Hurts, Healing Involve Weighty Emotions
Like many memories of youth, adults tend to recall only the best of times spent on the baseball diamond with school chums or playing rough and tumble football games in the backyard with next door neighbors. Those were the good old days with few worries and plenty of fresh air and exercise! We project these feelings of carefree fun on youth athletes of today because we primarily associate youth sports with our own fond memories of unstructured, no-pressure childhood games. But it’s not like that anymore. Not by a long shot.
Today’s sports landscape for young people is highly structured. Coaches, practice schedules, team dynamics, high-pressure games, expenses, and travel are intense and unremitting. Teams are not formed organically from amongst good friends; instead, they are primarily chosen by adults whose priority is to win. If your child participates in youth sports at the middle school or high school level (or younger), it’s weighty emotional business. As a licensed athletic trainer (LAT) within ThedaCare Orthopedic Care, Elle Kosciuk works full time at Shawano Community Middle School, and she sees a lot of this emotional weight as it’s thrown around amongst peers, coaches, and parents. Here’s some of what she’s learned about sports and emotions in the world of a young person:
- Adults like to associate “life lessons” with the sphere of sports: Learn to win and lose gracefully. You can’t win ‘em all. Work as a team. Yes, these are all true and good, but most middle school and high school athletes are too young to make life lessons connections in sports. They do not yet possess the wisdom or emotional maturity to extrapolate their experiences on a team, on the field, or in the hallways or locker room to the wider world they will face as young adults. “Their main priority is to try hard, have fun, and achieve some level of success in their play,” Kosciuk said. In time, young people may look back and make these deeper connections to their early sports experiences, but for now, it doesn’t pay to preach about life lessons. They’ve got too many other balls in the air.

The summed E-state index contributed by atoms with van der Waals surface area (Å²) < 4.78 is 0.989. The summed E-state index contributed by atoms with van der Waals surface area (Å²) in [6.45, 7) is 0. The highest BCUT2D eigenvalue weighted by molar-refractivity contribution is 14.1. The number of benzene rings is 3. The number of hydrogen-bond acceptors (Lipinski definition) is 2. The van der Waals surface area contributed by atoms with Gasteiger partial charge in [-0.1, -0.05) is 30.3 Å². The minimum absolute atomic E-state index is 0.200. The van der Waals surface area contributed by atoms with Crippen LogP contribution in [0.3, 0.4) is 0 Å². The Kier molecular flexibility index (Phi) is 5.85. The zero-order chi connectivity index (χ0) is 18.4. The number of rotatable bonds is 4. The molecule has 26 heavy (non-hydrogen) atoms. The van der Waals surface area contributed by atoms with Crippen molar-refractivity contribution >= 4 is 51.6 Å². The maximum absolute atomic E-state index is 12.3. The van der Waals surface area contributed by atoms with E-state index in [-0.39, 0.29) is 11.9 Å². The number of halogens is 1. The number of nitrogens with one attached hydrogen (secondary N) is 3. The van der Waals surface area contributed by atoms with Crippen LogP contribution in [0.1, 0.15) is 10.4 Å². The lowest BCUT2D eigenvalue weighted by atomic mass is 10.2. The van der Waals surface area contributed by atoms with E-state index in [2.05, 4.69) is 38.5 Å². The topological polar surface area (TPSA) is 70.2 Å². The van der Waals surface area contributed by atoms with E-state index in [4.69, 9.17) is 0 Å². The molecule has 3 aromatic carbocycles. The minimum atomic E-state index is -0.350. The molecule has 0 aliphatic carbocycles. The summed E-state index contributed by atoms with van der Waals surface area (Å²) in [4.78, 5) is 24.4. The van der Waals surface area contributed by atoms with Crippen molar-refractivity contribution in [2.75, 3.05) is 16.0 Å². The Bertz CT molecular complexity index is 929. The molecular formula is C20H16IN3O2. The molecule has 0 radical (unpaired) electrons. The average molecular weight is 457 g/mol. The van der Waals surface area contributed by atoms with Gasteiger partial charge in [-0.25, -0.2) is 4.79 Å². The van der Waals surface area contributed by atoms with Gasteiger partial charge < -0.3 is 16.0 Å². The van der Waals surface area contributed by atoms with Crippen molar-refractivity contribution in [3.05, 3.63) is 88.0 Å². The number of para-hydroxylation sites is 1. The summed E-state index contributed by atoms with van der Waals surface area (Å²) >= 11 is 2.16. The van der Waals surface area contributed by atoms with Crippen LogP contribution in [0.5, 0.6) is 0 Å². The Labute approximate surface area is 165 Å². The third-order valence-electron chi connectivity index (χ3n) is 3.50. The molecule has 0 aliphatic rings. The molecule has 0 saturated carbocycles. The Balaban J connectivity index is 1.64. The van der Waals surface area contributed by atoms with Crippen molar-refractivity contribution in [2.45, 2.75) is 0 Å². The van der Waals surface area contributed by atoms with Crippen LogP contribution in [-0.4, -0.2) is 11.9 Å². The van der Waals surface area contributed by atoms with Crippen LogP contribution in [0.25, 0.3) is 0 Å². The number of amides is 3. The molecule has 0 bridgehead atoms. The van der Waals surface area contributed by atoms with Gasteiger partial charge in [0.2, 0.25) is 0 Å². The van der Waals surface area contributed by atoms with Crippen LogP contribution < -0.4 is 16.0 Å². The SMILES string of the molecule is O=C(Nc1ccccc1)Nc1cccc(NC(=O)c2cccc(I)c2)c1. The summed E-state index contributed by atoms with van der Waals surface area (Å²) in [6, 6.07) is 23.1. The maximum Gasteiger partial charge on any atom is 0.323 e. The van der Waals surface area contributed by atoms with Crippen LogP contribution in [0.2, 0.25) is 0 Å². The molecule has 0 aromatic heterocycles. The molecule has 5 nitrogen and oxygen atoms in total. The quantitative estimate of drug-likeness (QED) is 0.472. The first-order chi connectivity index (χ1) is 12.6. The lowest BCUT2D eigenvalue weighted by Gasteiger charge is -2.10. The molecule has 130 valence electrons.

- Young people have a hard time separating their self-worth from a big blow to their egos, whether it’s being cut from a team, missing the game-winning free throw, or dealing with complicated teammate relationships. Young athletes tend to associate every failure (or big success) with their worth as a person. Trauma over a snub from a peer, a mistake on the field, or a failed tryout can balloon into an existential crisis. A teen’s prideful swagger can also balloon to an egotistical crisis, so parents have to be prepared to deal with both extremes. Here’s how Kosciuk advises parents to help their young athletes through a tough time with the team:
“Give your child time with his or her feelings,” Kosciuk said. Sadness about a loss, a screw-up, or being cut from a team is deserving of disappointment. Don’t rush in to save your child from these emotions. He or she needs to experience these feelings to constructively work through the struggle and put it in the past.